Tumours of salivary glands are rare, representing about 3% of tumours of the head and neck [1,2]. According to Boko, tumours of salivary glands represent 17.19% of ENT tumours in Togo [2]. Those of minor salivary glands represent 10 to 15% of tumours of salivary glands in the Janisyanont series [3]. Like in our clinical case, females are the most affected, with sex ratio of 1.2 to 1.9 female to male [3]. The age of our patient is comparable to the mean age of development of these tumours by Boko [2], which was 38 years if we consider the duration of evolution of her tumour, about 15 years.

The delay before ENT consultation with administration of inappropriate treatment in non-specialised context retarded the diagnosis and adequate management. This is a frequent problem in practice due inaccessibility of main hospital centres to patients and the small number of available specialists. This pushes the general physician to accomplish many tasks reserved for the specialist. In our case, the macroscopic aspect of the tumour apart from the recent ulceration was not suspicious of a malignancy. Jansisyanont underlines the impossibility to differentiate clinically a benign from a malignant tumour [3]. Apart from the enormous size of the tumour, the clinical presentation was classical.

The tumour of our patient was a well differentiated adenocarcinoma. In the different series in literature, reports are variable, with predominance of malignant forms on one hand [1,3] and benign forms on the other hand [2]. The most frequent malignant form by studies is the cystic adenoid carcinoma [1,2] or the mucoepidermoid carcinoma [3]. The predominance of benign forms in African studies is explained by Isacsson and Boko [2,4] by frequency of pleomorphic adenomas which is 3.5 times more frequent in blacks than Caucasians [4].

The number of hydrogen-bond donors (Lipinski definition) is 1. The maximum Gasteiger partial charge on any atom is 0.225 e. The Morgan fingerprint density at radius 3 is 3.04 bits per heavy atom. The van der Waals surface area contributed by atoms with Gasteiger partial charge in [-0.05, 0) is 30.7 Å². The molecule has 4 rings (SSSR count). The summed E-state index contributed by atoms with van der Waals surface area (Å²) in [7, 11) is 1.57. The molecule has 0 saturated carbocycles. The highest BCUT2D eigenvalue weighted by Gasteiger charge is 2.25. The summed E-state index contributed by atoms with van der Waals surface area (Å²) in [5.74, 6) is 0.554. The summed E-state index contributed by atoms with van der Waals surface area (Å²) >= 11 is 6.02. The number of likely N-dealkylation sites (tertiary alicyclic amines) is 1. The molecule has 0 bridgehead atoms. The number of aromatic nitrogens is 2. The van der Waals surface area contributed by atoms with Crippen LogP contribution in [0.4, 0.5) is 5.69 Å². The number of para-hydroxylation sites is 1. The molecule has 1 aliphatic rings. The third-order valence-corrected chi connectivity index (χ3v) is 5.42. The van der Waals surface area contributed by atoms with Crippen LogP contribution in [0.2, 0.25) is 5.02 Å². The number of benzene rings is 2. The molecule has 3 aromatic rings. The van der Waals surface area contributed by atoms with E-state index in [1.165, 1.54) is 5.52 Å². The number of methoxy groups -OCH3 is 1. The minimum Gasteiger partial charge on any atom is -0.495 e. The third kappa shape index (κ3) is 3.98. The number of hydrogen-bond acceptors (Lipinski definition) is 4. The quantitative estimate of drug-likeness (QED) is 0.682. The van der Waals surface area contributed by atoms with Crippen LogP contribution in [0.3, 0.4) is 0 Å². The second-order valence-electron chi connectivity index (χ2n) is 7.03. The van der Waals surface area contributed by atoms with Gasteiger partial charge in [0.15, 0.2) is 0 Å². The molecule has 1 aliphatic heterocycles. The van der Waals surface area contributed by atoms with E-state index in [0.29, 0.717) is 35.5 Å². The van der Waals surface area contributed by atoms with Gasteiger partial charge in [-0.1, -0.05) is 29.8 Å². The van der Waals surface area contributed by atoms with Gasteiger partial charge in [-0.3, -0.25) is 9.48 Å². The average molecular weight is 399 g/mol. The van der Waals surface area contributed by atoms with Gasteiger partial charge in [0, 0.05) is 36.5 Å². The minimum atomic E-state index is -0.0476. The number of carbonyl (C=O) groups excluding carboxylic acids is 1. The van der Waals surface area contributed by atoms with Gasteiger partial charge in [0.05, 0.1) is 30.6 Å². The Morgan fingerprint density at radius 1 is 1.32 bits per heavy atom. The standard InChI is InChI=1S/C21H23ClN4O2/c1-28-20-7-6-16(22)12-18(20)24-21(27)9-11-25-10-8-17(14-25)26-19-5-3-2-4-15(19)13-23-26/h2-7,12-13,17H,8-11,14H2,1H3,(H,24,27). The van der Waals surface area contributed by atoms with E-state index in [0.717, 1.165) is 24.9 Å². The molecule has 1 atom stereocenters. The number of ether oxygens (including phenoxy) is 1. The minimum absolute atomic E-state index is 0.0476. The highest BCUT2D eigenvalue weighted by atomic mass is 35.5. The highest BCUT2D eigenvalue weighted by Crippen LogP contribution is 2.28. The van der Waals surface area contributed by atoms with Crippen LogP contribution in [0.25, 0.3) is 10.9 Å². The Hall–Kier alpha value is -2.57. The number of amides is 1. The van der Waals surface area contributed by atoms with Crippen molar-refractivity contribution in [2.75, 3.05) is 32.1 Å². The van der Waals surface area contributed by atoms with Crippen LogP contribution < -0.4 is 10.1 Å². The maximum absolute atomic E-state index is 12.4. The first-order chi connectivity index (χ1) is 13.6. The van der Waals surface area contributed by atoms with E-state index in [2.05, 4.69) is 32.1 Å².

The HIV sero-positive state of our patient seems to be a circumstantial association. Actually, literature does not give any relation between HIV and tumours of minor salivary glands.

With the extensiveness of the tumour and lysis of the left pterygoid process, we would have expected to have trismus in this patient but for an unknown reason, it was absent.

The treatment was palliative. If otherwise diagnosed earlier, surgical resection only could have been sufficient.

4. Conclusion

Adenocarcinoma of minor salivary glands remains rare as for all tumours of the accessory salivary glands. Late consultation is the usual scenario as for most cancers of the upper aero-digestive tract. Late referral to a specialised centre aggravates prognosis.

Conflicts of Interest

The authors declare no conflicts of interest.


[1] P. Bonfils, “Tumeurs des Glandes Salivaires, in Encyclopédie Médico-Chirurgicale ORL,” Elsevier, Paris, 2004,.
[2] E. Boko, et al., “Tumours of the Accessory Salivary Glands. Epidemiological and Anatomopathological Aspects,” Revue Laryngologie Otologie Rhinologie, Vol. 125, No. 4, 2004, pp. 233-237.
[3] P. Jansisyanont, R. H. Blanchaert Jr. and R. A. Ord, “Intraoral Minor Salivary Gland Neoplasm: A Single Institution Experience of 80 Cases,” International Journal of Oral Maxillofacical Surgery, Vol. 31, No. 3, 2002, pp. 257-261. doi:10.1054/ijom.2002.0223
[4] G. Isacsson and M. Shear, “Intraoral Salivary Gland Tumors: A Retrospective Study of 201 Cases,” Journal of Oral Pathology & Medicine, Vol. 12, No. 1, 1983, pp. 57- 62. doi:10.1111/j.1600-0714.1983.tb00316.x